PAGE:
You know there is a problem when people don’t know that there is a difference between sex and gender. Unfortunately, this ideology causes havoc in the non-binary community. It is crucial to have a conversation prior to having sex because you don’t know what is going to trigger them. Some non-binary folk may be okay with their bodies, and more directly, certain body parts, while others may not be. Sex opens people up to a vulnerable and intimate place where knowing your partner’s triggers is imperative.  Never assume– just talk about it!

4. No matter what, SUPPORT is crucial.

Being in a society where you’re being constantly misgendered and placed into categories that you don’t fit into can be extremely uncomfortable. Being in a society where the suicide rate for your community is skyrocketing is unbearable. Being in a society where being attacked or killed is at an all time high is unfathomable. Non-binary people need to be respected, their identities and lives need to be validated, and they deserve each and every person’s support. When mostly everything in society is working against the non-binary community, the support from loved ones is so, so undeniably crucial.

5. No matter how much education I think I have on the non-binary community, there is always more to learn.

I spent years dedicated to a Women’s and Gender Studies degree, but I know that this education and learning process is nowhere near the end of its days. Information and experience is much more authentic when it comes from an individual inside of the community. No amount of classroom education can prepare you for personal experience. My relationship with my partner has taught me a whole bunch and continues to each and every day. I am thankful for this continuous experience and shared time with them.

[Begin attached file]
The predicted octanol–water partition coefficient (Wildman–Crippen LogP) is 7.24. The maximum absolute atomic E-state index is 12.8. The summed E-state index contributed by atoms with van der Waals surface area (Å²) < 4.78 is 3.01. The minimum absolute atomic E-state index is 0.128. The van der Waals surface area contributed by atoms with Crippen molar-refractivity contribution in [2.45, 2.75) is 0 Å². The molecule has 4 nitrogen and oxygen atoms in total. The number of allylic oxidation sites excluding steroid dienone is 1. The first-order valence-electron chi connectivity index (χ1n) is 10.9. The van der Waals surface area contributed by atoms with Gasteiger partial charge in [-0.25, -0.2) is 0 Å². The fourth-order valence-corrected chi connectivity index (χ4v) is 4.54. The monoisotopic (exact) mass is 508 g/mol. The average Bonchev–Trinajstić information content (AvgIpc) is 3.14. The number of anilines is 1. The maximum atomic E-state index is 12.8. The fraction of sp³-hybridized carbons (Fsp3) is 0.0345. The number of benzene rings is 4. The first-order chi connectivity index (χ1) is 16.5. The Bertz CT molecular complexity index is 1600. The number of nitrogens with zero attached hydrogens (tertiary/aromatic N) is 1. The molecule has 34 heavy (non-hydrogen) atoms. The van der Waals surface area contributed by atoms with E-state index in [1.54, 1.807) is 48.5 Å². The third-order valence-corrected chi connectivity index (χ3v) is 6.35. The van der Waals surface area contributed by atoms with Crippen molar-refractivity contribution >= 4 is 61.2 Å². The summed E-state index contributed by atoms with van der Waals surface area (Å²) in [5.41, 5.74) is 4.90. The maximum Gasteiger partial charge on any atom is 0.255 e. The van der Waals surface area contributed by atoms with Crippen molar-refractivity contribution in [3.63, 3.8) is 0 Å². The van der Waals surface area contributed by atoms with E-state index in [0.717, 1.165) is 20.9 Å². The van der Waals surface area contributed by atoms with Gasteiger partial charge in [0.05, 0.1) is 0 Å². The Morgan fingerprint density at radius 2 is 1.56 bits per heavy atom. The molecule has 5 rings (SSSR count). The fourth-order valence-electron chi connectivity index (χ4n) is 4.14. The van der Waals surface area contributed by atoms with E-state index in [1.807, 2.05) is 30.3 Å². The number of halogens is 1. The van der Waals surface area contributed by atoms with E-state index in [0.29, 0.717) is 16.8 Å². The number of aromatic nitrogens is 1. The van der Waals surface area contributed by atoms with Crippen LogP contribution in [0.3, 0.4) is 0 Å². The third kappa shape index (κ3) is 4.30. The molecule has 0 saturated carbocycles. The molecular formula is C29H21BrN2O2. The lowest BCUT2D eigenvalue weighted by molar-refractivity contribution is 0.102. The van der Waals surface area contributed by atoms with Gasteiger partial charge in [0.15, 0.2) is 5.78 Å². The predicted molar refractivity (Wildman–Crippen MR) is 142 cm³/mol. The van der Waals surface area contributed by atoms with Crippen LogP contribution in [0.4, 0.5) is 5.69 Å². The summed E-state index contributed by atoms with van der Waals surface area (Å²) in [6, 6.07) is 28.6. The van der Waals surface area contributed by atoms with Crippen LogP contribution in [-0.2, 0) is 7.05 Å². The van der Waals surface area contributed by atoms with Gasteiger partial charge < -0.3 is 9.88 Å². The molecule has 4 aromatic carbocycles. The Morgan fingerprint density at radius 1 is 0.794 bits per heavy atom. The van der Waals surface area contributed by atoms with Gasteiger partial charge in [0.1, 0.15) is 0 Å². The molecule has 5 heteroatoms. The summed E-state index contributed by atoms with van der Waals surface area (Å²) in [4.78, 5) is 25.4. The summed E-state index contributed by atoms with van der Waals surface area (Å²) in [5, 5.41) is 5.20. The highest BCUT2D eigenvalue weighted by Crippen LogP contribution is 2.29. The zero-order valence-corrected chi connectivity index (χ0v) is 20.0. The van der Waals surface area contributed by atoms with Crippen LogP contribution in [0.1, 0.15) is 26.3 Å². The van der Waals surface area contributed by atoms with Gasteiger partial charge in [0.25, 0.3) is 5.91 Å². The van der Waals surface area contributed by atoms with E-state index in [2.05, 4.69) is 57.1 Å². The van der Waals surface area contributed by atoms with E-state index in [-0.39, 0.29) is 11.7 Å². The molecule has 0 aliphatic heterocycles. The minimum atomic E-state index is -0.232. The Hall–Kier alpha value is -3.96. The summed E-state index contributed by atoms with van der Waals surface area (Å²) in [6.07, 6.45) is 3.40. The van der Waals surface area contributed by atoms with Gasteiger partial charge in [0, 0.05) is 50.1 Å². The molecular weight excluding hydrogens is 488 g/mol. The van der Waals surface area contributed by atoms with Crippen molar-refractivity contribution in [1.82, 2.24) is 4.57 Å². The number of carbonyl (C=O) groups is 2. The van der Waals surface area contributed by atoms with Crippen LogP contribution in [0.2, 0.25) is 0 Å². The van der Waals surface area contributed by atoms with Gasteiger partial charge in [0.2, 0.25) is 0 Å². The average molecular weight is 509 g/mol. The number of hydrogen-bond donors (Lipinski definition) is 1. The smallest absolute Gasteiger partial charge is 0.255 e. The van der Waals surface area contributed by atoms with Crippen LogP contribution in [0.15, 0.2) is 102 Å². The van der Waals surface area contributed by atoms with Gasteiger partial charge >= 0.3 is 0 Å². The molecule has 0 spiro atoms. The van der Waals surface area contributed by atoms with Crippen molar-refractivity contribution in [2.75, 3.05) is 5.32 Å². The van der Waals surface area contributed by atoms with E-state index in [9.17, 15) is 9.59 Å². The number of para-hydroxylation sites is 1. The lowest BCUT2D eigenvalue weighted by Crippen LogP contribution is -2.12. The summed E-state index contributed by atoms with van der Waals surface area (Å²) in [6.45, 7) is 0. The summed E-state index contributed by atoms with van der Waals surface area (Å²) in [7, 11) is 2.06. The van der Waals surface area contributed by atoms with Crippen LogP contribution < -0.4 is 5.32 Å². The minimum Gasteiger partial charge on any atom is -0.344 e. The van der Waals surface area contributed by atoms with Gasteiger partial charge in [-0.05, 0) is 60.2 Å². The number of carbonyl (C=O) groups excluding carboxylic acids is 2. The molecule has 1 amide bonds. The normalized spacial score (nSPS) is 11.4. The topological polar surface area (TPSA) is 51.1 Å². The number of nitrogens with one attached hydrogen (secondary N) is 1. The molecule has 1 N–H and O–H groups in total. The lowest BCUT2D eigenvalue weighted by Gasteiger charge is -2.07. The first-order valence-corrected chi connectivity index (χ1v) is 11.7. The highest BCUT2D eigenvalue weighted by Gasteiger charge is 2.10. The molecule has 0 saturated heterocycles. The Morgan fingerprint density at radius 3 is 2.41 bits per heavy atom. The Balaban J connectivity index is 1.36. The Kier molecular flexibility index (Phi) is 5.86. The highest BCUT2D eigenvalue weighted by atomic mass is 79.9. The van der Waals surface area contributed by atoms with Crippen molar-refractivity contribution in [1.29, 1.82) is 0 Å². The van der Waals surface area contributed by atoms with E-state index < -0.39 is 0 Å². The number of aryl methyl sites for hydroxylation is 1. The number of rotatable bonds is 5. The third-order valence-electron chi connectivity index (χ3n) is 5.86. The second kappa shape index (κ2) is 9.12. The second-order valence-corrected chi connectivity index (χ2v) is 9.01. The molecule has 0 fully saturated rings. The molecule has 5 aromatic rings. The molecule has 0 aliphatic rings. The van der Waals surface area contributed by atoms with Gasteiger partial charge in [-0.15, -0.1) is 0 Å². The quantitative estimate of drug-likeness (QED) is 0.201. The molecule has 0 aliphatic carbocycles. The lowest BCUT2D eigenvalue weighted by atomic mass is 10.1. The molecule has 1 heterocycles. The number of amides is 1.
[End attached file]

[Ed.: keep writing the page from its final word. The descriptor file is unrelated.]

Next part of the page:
My advice for everyone out there is to support and respect those around you. Don’t ever stop learning about gender. It is a vastly evolving entity that is fascinating and enriching. But most importantly, know how imperative it is that non-binary folks are treated as human beings with real life feelings– because even if you may not like it, they exist.



  1. Re: number two, why would you reduce that to asking about someone’s pronouns? Not all of us non-binary people have the privilege of moving in spaces where we can even ask for other pronouns if we wanted to. Non-binary people might use he/him or she/her pronouns. It doesn’t make them less non-binary. Asking about pronouns does NOT cover the issue of misgendering.

    1. Genuine question. If asking for a pronoun does not cover the issue…what are we do to? How do we support, and educate ourselves? As a cisgendered person, I feel pretty backed into a corner here, in that I can’t ask too many questions because that’s rude. I also can’t ask zero questions because that means I’m uneducated. So what are the right questions to ask?

  2. My roommate’s partner called him (he hasn’t fond pronouns he likes as a gq person. He is the least painful) covivemo. I think it’s nice. He likes it.